Caucus complaints an own goal for Trudeau Liberals

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new cabinet ministers swearing-in

Trudeau’s new, but generally familiar cabinet at its swearing-in ceremony, Oct. 26, 2021. Aside from briefly calling together his inner circle, the prime minister has largely ignored many of his Liberal caucus colleagues since regaining a minority mandate in September. Photo credit: The Canadian Press/Adrian Wyld 

 

If politics is a team sport, Justin Trudeau’s caucus has been left with the impression they’ve been benched. 

Unrest appears to be growing amongst members of the Liberal caucus some six weeks after the federal election campaign. A number of media reports cite on and off the record observations about the prime minister’s pace of returning to work, and specifically the absence of a national caucus meeting. One has now been set for November 8, but the government’s counterparts across the aisle have already hosted these congregations (and in some cases, more than one).

Grumbling amongst caucus members on its own is not newsworthy. Every political party, regardless of ideology, has to tend to discontent teammates; it is a standard part of caucus management. But there’s a few reasons why these murmurs may be a bit louder this mandate – and why the prime minister ought not to ignore them. 

Most partisans will tell you there’s a bloodletting after an election: an opportunity for those who were knocking on the doors for four weeks to share what they thought went right (but usually, what went wrong) during the campaign period. Trudeau’s current crop of MPs haven’t had that opportunity, despite being the ones to do a lot of the heavy lifting on the “urgent election” narrative that dogged the Liberals and, arguably, kept them from forming a majority government. 

Many Liberal caucus members had their careers threatened by Trudeau’s choice to force an election. The least the Liberal brain-trust can do (at least, in the minds of backbench Members of Parliament) is offer them an opportunity to vent. 

Delaying a caucus gathering might make good sense were the business of governing also put on hold. But a look at what’s transpired over the last few weeks demonstrably shows that’s not the case. 

While the Liberals have been slow to reconvene the House and collaborate across the aisle, that hasn’t stopped them from moving ahead with sweeping changes to vaccine requirements for travelers and bringing an end to pandemic support programs that businesses had been relying on for the last eighteen months. Regardless of the position of Liberal caucus on either policy, it is fair criticism that they ought to have been involved in the decision-making on these items, given they are the ones who need to sell these policies at the local level. 

That policy development and implementation will also kick into a higher gear now that Trudeau has named his cabinet. While not every member of Liberal caucus anticipates they’re going to be appointed to the front bench, it is another (subtle) reminder to disgruntled caucus members they’re not the prime minister’s A-Team.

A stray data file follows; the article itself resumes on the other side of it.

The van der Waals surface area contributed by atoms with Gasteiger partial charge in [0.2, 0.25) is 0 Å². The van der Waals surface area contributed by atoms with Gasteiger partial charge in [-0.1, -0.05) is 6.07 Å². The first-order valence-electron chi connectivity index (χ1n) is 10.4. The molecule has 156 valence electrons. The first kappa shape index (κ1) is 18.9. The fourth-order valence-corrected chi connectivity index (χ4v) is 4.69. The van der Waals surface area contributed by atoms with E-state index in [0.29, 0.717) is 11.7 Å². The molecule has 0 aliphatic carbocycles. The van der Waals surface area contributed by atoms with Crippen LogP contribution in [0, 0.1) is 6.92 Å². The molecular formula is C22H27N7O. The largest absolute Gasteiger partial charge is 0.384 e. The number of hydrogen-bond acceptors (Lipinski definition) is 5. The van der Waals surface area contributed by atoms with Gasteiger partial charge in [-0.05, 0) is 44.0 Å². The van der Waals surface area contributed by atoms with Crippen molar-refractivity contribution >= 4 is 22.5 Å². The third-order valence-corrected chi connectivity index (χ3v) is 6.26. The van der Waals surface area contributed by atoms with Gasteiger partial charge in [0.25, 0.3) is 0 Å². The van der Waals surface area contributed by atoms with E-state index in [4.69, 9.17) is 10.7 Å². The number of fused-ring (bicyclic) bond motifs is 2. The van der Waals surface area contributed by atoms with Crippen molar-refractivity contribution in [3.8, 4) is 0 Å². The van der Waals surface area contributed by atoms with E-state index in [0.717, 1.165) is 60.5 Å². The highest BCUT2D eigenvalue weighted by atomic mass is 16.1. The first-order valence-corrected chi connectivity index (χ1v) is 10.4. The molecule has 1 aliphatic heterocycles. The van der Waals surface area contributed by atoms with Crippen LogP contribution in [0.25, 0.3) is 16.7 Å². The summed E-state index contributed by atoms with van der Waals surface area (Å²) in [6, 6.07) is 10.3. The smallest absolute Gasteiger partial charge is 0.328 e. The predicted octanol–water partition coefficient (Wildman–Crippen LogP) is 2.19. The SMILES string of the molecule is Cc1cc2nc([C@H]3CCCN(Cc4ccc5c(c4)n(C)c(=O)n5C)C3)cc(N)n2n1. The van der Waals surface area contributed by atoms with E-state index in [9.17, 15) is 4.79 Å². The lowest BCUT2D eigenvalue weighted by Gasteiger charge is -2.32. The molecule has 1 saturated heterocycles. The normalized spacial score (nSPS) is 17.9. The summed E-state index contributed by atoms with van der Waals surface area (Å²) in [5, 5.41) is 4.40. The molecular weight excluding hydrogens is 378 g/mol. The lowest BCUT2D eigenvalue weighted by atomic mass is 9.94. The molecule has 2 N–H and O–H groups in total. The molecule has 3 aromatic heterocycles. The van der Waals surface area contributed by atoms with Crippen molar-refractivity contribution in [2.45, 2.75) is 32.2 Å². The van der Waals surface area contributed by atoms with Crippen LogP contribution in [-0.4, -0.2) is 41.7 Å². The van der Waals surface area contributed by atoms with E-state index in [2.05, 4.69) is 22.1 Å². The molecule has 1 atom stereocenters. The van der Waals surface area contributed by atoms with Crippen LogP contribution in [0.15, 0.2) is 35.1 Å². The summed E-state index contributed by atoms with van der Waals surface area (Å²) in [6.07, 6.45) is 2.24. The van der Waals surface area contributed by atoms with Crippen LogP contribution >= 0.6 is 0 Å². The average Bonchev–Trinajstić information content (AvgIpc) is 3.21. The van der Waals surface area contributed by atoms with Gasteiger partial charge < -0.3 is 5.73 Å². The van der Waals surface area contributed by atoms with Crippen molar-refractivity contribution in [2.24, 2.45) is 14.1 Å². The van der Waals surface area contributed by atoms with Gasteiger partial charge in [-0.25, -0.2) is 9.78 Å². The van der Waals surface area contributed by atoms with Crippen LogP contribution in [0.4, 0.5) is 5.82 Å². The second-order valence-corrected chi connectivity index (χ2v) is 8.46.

The appointment of this particular cabinet is also a clear signal that Trudeau and his advisers view caucus as something to be managed, rather than involved. Lost in the coverage on cabinet day was the observation that there’s few new voices around the cabinet table, with Trudeau instead opting to play musical chairs with his already-trusted ministers. Should recent history serve as an indication, the inner circle of decision-making and access gets smaller, not larger, as government mandates stretch. If Liberal caucus members were feeling as though they were on the outs before, this cabinet roster likely didn’t do much to convince them otherwise.

Trudeau’s reluctance to meet with his caucus colleagues also sends some mixed signals to new voices around the table, who will be coming to Ottawa (virtually or otherwise) for the first time. Getting up to speed on legislative priorities and connecting with one another is an important part of the onboarding process for these new recruits. A little bit of face time with the leader they just spent months promoting (and in some cases, defending) seems a courteous trade-off.

Considering what Trudeau has made time for these last few weeks, the heel-dragging on meeting with his own caucus members is a head-scratcher. There was, of course, the ill-timed trip to Tofino on the National Day for Truth and Reconciliation; the fallout from which should have sparked an inclination for the prime minister to get back to work quickly. That signal was missed. And, even if performative, Trudeau has made time to meet with Opposition leaders from other parties before meeting with the broader Liberal team. 

Now, he’s on an international junket to Italy and Scotland, hob-knobbing with foreign counterparts while his colleagues twiddle their thumbs awaiting his return. 

Are the “concerns” of off-the-record Liberals paving the way for a revolt? Hardly. Team Trudeau has formidable caucus discipline, and at the end of the day, access to power will trump any bruised egos that MPs may have. But it should serve as a reminder for Prime Minister Trudeau and his inner circle, who have played favourites in the past, to practice the inclusivity and collaboration that they so often preach.

Trudeau will want to keep another sports adage in mind as he kicks off another minority mandate: there’s no “i” in team. 

new cabinet ministers swearing-in

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